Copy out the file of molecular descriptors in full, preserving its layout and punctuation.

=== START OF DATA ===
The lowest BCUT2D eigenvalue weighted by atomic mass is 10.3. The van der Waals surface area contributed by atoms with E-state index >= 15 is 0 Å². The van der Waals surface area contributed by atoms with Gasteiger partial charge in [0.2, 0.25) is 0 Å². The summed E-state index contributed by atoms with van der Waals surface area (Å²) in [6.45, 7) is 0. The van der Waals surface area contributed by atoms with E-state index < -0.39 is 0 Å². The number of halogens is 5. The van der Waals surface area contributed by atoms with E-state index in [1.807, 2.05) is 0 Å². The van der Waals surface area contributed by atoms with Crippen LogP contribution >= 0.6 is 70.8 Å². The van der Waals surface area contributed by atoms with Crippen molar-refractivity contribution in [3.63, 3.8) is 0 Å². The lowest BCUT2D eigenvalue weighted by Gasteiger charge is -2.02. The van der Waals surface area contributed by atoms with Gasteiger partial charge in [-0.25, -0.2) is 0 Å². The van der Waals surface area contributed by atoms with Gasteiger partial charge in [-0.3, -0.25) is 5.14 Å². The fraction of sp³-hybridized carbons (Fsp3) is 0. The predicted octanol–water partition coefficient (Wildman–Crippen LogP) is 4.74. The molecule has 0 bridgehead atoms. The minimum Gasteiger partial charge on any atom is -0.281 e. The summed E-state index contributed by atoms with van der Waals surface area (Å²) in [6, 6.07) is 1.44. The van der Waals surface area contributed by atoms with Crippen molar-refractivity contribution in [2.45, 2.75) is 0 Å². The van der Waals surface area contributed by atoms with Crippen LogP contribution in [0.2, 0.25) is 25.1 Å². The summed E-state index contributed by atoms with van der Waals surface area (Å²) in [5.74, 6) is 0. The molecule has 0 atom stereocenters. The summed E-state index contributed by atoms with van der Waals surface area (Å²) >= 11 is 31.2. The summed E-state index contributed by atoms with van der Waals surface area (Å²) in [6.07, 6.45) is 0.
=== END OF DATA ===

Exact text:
The lowest BCUT2D eigenvalue weighted by atomic mass is 10.3. The van der Waals surface area contributed by atoms with E-state index >= 15 is 0 Å². The van der Waals surface area contributed by atoms with Gasteiger partial charge in [0.2, 0.25) is 0 Å². The summed E-state index contributed by atoms with van der Waals surface area (Å²) in [6.45, 7) is 0. The van der Waals surface area contributed by atoms with E-state index < -0.39 is 0 Å². The number of halogens is 5. The van der Waals surface area contributed by atoms with E-state index in [1.807, 2.05) is 0 Å². The van der Waals surface area contributed by atoms with Crippen LogP contribution >= 0.6 is 70.8 Å². The van der Waals surface area contributed by atoms with Crippen molar-refractivity contribution in [3.63, 3.8) is 0 Å². The lowest BCUT2D eigenvalue weighted by Gasteiger charge is -2.02. The van der Waals surface area contributed by atoms with Gasteiger partial charge in [-0.25, -0.2) is 0 Å². The van der Waals surface area contributed by atoms with Gasteiger partial charge in [-0.3, -0.25) is 5.14 Å². The fraction of sp³-hybridized carbons (Fsp3) is 0. The predicted octanol–water partition coefficient (Wildman–Crippen LogP) is 4.74. The molecule has 0 bridgehead atoms. The minimum Gasteiger partial charge on any atom is -0.281 e. The summed E-state index contributed by atoms with van der Waals surface area (Å²) in [6, 6.07) is 1.44. The van der Waals surface area contributed by atoms with Crippen molar-refractivity contribution in [2.45, 2.75) is 0 Å². The van der Waals surface area contributed by atoms with Crippen LogP contribution in [0.2, 0.25) is 25.1 Å². The summed E-state index contributed by atoms with van der Waals surface area (Å²) in [5.74, 6) is 0. The molecule has 0 atom stereocenters. The summed E-state index contributed by atoms with van der Waals surface area (Å²) >= 11 is 31.2. The summed E-state index contributed by atoms with van der Waals surface area (Å²) in [6.07, 6.45) is 0.